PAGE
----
Overqualified in the Cannabis Industry
Cannabis industry careers are among the most sought after lines of work in North America and it seems that people from every area of the country are eager to obtain a position in the legal cannabis industry. I have recruited and hired more than 300 people for well-known national cannabis brands that originated in Colorado and have had the opportunity to interview eager people from areas that span all across the United States. During this time I noticed that it is very common for new applicants to doubt their qualifications, while some cannabis industry veterans often joke that one of the biggest qualifications to excel in cannabis is to simply show up. The truth is that there are a multitude of everyday careers and skill sets which translate very well into a cannabis career. It is equally true that company standards are wildly varied and, while simply showing up is enough at some organizations, professionals and leaders will most likely look for the ladder to their next platform for growth. If there isn’t a ladder they will build one, in the pursuit of knowledge and career expansion.
What happens when those who are active within cannabis industry careers actually do more than just show up, those who show up as motivated professionals, who are prepared and capable of excelling in their role? They tend to get promoted to key roles, but what happens when said employees, who climbed or built a ladder, reach a plateau within their organization? They tend to look for the next ladder to climb and sometimes that ladder is found by moving on to another opportunity, which is more aligned with their career goals. The types of positions offered within the cannabis industry are numerous and the array of knowledge one might attain in different settings or roles is immeasurable. What often happens to cannabis industry professionals who have obtained massive amounts of knowledge over the course of their career? Seasoned employees are sometimes terminated by a company to cut costs only to be replaced by someone, less experienced, who is willing to perform the role for half the salary. Industry veterans are frequently being told that they are overqualified when trying to move on to something new. Overqualified… to excel? There’s another joke among industry veterans and it references how “they” only say you’re overqualified when they can’t afford you, or when you know more than they want you to. In Colorado, in particular, we have witnessed a mass exodus of some of the best minds in the cannabis industry, it seems that a lot of their opportunity for growth has moved on to different regions like Nevada, Massachusetts, California and of course the rapidly evolving market of Canada.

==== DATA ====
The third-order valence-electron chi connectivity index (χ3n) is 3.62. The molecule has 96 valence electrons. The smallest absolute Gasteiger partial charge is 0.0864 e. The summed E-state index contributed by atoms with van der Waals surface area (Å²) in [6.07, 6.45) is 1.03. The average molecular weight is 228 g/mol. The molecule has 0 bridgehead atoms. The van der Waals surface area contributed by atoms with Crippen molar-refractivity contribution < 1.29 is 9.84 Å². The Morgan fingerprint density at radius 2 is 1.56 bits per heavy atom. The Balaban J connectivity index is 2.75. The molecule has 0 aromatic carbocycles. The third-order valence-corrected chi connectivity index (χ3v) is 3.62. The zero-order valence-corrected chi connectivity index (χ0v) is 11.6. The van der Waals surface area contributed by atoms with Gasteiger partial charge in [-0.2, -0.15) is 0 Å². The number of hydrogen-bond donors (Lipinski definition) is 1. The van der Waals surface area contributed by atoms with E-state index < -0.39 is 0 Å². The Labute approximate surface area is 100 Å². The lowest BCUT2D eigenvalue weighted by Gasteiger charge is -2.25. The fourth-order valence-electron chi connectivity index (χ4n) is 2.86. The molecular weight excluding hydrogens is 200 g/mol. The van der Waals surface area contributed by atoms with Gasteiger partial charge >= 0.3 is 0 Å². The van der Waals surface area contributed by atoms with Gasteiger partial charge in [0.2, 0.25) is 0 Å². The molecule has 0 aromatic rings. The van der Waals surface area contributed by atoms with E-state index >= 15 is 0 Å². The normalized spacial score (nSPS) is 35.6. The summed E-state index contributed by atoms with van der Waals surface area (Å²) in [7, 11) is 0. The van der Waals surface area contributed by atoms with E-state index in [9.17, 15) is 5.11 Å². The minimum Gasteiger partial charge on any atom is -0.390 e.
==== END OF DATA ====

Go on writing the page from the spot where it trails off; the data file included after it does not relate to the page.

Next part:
With over 7 years of leadership and corporate experience within various cannabis industry careers like retail, operations, sales, marketing, human resources and organizational development, I was recently in the position of being told that I’m “overqualified” for the roles that were actually aligned very well with my experience and skill set. While seeking a new and challenging opportunity, and being courted by some of the most reputable brands in the Colorado cannabis industry, I realized that jumping on board with another “me too” company didn’t align with my desired professional growth. I soon realized the necessity of thinking outside the box and exactly how valuable the career lessons are, which I have learned from previous colleagues and executive teams. I decided my next best move would be to align myself with other innovators and leaders who are not only making smart moves, but also making all the right connections. I sought a team of professionals who share my vision then approached a start-up company where an entirely different business model was being developed and where my knowledge and insight are vital. I’m pleased to admit that we are already gaining impressive momentum nationwide while I continue to learn and expand upon an already ample skill set.
Instead of viewing the title of “overqualified” as a burden for a cannabis industry career, I suggest looking at this descriptor as a sign that you may be setting your sights too low. Take a look at your journey and proudly view overqualification as an opportunity to challenge yourself to grow in ways that you never thought were possible. Being overqualified gives you an impressive level of industry comprehension that people all across North America have only dreamt of. If you are in a similar situation, do yourself a favor and think as far outside of the box as you can. If your cannabis career was made here in Colorado, thinking outside the box may mean packing up the valuable skills that were developed and refined here and venturing out into to a new market where Colorado professionals are highly sought after as key contributors to business optimization and organizational strategy. Keep in mind, also, that the cannabis industry that we know and love is, and will remain, an ever-changing landscape. There is no doubt in my mind that there will continue to be brand new and innovative opportunities for cannabis industry professionals who have extensive experience with navigating the terrain. Stay focused and motivated to keep growing your professional career and, most importantly, never settle.